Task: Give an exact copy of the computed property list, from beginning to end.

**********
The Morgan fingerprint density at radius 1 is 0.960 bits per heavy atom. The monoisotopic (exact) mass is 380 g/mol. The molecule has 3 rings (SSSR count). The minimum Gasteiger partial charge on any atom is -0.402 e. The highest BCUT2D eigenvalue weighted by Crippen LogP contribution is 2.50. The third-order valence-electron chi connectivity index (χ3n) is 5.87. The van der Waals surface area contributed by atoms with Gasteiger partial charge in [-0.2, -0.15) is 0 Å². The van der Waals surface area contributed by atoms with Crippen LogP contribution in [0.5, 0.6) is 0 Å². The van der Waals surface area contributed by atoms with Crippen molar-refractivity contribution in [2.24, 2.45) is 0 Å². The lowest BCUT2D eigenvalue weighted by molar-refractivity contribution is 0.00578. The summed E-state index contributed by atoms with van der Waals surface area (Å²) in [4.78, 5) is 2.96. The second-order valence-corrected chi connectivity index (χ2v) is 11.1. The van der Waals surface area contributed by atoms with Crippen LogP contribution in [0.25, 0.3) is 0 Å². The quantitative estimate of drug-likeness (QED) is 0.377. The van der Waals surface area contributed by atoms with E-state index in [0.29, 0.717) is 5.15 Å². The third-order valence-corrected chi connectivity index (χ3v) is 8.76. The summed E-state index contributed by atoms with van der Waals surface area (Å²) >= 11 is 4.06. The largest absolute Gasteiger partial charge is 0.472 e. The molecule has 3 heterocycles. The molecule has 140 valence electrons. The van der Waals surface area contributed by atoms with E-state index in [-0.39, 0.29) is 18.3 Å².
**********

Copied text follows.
The Morgan fingerprint density at radius 1 is 0.960 bits per heavy atom. The monoisotopic (exact) mass is 380 g/mol. The molecule has 3 rings (SSSR count). The minimum Gasteiger partial charge on any atom is -0.402 e. The highest BCUT2D eigenvalue weighted by Crippen LogP contribution is 2.50. The third-order valence-electron chi connectivity index (χ3n) is 5.87. The van der Waals surface area contributed by atoms with Gasteiger partial charge in [-0.2, -0.15) is 0 Å². The van der Waals surface area contributed by atoms with Crippen LogP contribution in [0.5, 0.6) is 0 Å². The van der Waals surface area contributed by atoms with Crippen molar-refractivity contribution in [2.24, 2.45) is 0 Å². The lowest BCUT2D eigenvalue weighted by molar-refractivity contribution is 0.00578. The summed E-state index contributed by atoms with van der Waals surface area (Å²) in [4.78, 5) is 2.96. The second-order valence-corrected chi connectivity index (χ2v) is 11.1. The van der Waals surface area contributed by atoms with Crippen LogP contribution in [0.25, 0.3) is 0 Å². The quantitative estimate of drug-likeness (QED) is 0.377. The van der Waals surface area contributed by atoms with E-state index in [0.29, 0.717) is 5.15 Å². The third-order valence-corrected chi connectivity index (χ3v) is 8.76. The summed E-state index contributed by atoms with van der Waals surface area (Å²) >= 11 is 4.06. The largest absolute Gasteiger partial charge is 0.472 e. The molecule has 3 heterocycles. The molecule has 140 valence electrons. The van der Waals surface area contributed by atoms with E-state index in [-0.39, 0.29) is 18.3 Å².